For the first time, astronomers from the University of New Mexico could see and measure the orbital motion between two supermassive black holes that are hundreds of millions of light years away from Earth. This discovery culminated in more than a decade of research.
Astronomer from Stanford Karishma Bansal published an article on this in the Astrophysical Journal. Together with Professor Greg Taylor and his colleagues at Stanford, they studied the interaction between these two black holes for 12 years, and finally saw it using an antenna system with a very large base, a system of 10 powerful radio telescopes.
“For a long time we were looking in space for a couple of supermassive black holes that would orbit each other as a result of the merger of the two galaxies,” Taylor says. “Although we theoretically assumed that such objects are possible, no one has seen it so far.”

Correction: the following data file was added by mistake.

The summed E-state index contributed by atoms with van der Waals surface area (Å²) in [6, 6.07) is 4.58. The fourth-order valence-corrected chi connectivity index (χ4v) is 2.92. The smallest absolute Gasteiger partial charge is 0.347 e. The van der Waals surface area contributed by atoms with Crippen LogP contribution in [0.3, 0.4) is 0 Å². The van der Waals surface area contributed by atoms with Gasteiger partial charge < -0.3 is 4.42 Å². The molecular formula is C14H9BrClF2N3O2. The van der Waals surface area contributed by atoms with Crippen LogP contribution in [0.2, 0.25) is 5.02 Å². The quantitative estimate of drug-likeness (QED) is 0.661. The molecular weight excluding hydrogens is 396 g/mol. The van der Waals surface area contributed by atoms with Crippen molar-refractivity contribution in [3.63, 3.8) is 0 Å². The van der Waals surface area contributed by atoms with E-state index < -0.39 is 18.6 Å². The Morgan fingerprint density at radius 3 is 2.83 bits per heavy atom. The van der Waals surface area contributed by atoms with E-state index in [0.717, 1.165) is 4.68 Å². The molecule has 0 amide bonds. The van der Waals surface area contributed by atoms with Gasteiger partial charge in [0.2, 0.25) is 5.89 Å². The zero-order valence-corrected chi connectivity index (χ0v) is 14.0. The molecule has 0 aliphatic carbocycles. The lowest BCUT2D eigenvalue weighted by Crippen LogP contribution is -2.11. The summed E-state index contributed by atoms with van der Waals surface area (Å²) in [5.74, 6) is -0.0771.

Black holes are located at a distance of 750 million light years from Earth in the galaxy 0402 + 379. They are incredibly far away, but at the same time the distance to the Earth makes them an excellent specimen for observation. Bansal says that the combined mass of two black holes is 15 billion times the mass of the Sun. Their incredible size means that the orbital period of these objects occupies about 24 000 terrestrial years, that is, for ten years of observations scientists saw the smallest bend of their orbit.
“In 12 years we have achieved an amazing technical breakthrough, telescopes were able to achieve sufficient resolution and accuracy to actually see the movement of holes in the orbit,” Taylor says. “This is a real technological triumph.”
From a purely technical point of view, this is incredible, but Bansal and Taylor also say that their discovery can reveal much about the universe, where galaxies originate and where they are going.
In the center of the Andromeda galaxy, which now collides with the Milky Way, there is also a supermassive black hole, which means. A phenomenon observed by Bansal and Taylor, can also happen with our galaxies.